Polygon, which in the past month soared to become the most popular Ethereum scaling solution, is coming under fire as critics say it is too centralized to be considered secure.
Ethereum scaling solutions are crucial for decentralized finance to continue to grow, as using dapps directly on the network is becoming prohibitively expensive. Scaling solutions take processing and storage off the Ethereum main chain to allow for cheaper and faster transactions. Polygon is one such solution and for many, it seemed like Ethereum’s scaling woes were finally being solved. But that’s now being called into question by critics who say the network is not much better than using centralized solutions.
Polygon’s Proof-of-Stake bridge secures $4.74B and its Plasma scaling solution holds $1.4B, the most out of all Ethereum solutions, according to data compiled by The Block,
The crux of the issue is that about 55% of staked MATIC assets which secure the network appear to be controlled by only two parties, Binance and the Polygon team, according to analytics platform, Nansen AI.
The risk for a network with concentrated validators is that it becomes easier for participants to collude and make arbitrary changes, which in the case of Polygon could in theory include blocking users from porting assets back to Ethereum.There are currently 100 validators securing Polygon’s chain.
Polygon forked geth, the Ethereum client, according to the project’s docs, with “custom changes done to the consensus algorithm.” Former Coinbase engineer, Andrei Anisimov, pointed out on Twitter that among the custom changes are “faster block times,” which, in his eyes, will lead to either Polygon becoming congested like Binance Smart Chain has recently, or the hardware running the validators being unable to keep up with the demands of running a faster chain.
Three of four Polygon co-founders didn’t reply to The Defiant’s request for comment. We were unable to reach out to the fourth one.
Sidechain or Layer 2?
The other issue Polygon is facing is whether it’s a true Layer 2, which derives its security directly from the main Ethereum chain, or a sidechain, which has its own security.
If it’s true that validators on Polygon can, in theory, prevent users from withdrawing from the scaling solution’s chain, then, according to a post by blockchain researcher Ali Atiia, the project is “not an L2 (Layer 2), but a sidechain.”
A sidechain, “is a separate blockchain which runs parallel to Ethereum mainnet and operates independently. It has its own consensus mechanism,” according to Ethereum.org. Sidechains have arbitrary levels of security, as opposed to Layer 2 which is a “category off-chain solutions which derives its security from mainnet Ethereum,” according to Ethereum.org.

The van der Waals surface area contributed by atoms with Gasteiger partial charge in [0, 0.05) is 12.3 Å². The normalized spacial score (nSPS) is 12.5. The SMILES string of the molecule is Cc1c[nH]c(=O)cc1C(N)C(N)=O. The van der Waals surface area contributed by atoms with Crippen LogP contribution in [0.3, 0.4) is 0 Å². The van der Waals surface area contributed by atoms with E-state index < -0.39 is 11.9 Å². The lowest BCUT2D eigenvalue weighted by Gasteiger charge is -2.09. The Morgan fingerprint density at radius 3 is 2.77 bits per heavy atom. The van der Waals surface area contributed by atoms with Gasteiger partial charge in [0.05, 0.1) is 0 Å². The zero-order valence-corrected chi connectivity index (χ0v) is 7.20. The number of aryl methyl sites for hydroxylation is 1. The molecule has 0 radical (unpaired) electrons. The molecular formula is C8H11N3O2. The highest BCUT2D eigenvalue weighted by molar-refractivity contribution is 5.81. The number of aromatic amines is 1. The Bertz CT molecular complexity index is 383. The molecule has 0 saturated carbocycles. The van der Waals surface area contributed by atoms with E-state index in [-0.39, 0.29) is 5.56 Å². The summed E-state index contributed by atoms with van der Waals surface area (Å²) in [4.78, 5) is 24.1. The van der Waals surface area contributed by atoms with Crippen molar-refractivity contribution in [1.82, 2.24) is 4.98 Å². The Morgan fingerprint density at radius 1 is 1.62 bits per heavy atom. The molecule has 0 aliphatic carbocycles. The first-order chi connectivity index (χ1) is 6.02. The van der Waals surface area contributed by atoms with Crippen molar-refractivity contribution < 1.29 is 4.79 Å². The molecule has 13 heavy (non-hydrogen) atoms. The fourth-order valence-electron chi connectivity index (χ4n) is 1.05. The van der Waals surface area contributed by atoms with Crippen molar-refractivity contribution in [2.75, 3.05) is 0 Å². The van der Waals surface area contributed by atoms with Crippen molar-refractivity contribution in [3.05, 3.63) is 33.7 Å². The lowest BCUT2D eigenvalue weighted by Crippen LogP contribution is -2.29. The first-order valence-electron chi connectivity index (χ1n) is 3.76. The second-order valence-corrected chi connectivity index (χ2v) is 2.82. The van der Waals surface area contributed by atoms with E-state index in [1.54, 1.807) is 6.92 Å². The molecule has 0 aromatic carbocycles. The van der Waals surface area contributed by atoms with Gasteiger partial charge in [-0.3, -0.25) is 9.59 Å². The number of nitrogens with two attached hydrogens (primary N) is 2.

Hamzah Khan of Polygon, defines Polygon’s PoS-Plasma chain as a “‘commit-chain’ and not a sidechain, pointing out that becoming a validator is permissionless. Khan also says that “we (Polygon) don’t have to rely on validator honesty, but inherit Ethereum security directly. Worst case if validators collude, community can always fork out and deploy the contracts back on ETH mainchain.”
Underlying the semantic debate lies the question of where Polygon’s level of security falls on the spectrum.
Despite the technical debates which continue to pop off on Twitter about whether Polygon is a true Layer 2 solution and what degree of security the chain offers, investors continue to pile in into the MATIC token, which is up almost 50% in the last 24 hours at the time of writing.
A Mountain or a Mole Hill
While decentralization diehards may be railing against what they view as a sidechain masquerading as a more secure option like rollups, it bears noting that BSC has so far done very well as an Ethereum Virtual Machine (EVM) compatible chain, despite only having 21 validators compared to Ethereum, which has 4,148 according to Ethernodes.
If Polygon’s security levels are really as low as some are saying, and with transactions still rising, it may be that users either don’t care about security, or can’t afford to care in a world where Uniswap trades on Ethereum cost about $30 and more complex DeFi transaction climb to the $100s, and thus are willing to move to Polygon.
The Polygon team has both zero-knowledge and Optimistic rollups on their roadmap, which means it may be close to offering more secure alternatives.
For now, despite the stormy technical debates accessible only to a few, Polygon’s MATIC token continues its climb, reaching an all time high of 16th in the crypto market cap rankings at the time of writing. More importantly for signs of adoption, assets locked aren’t slowing down.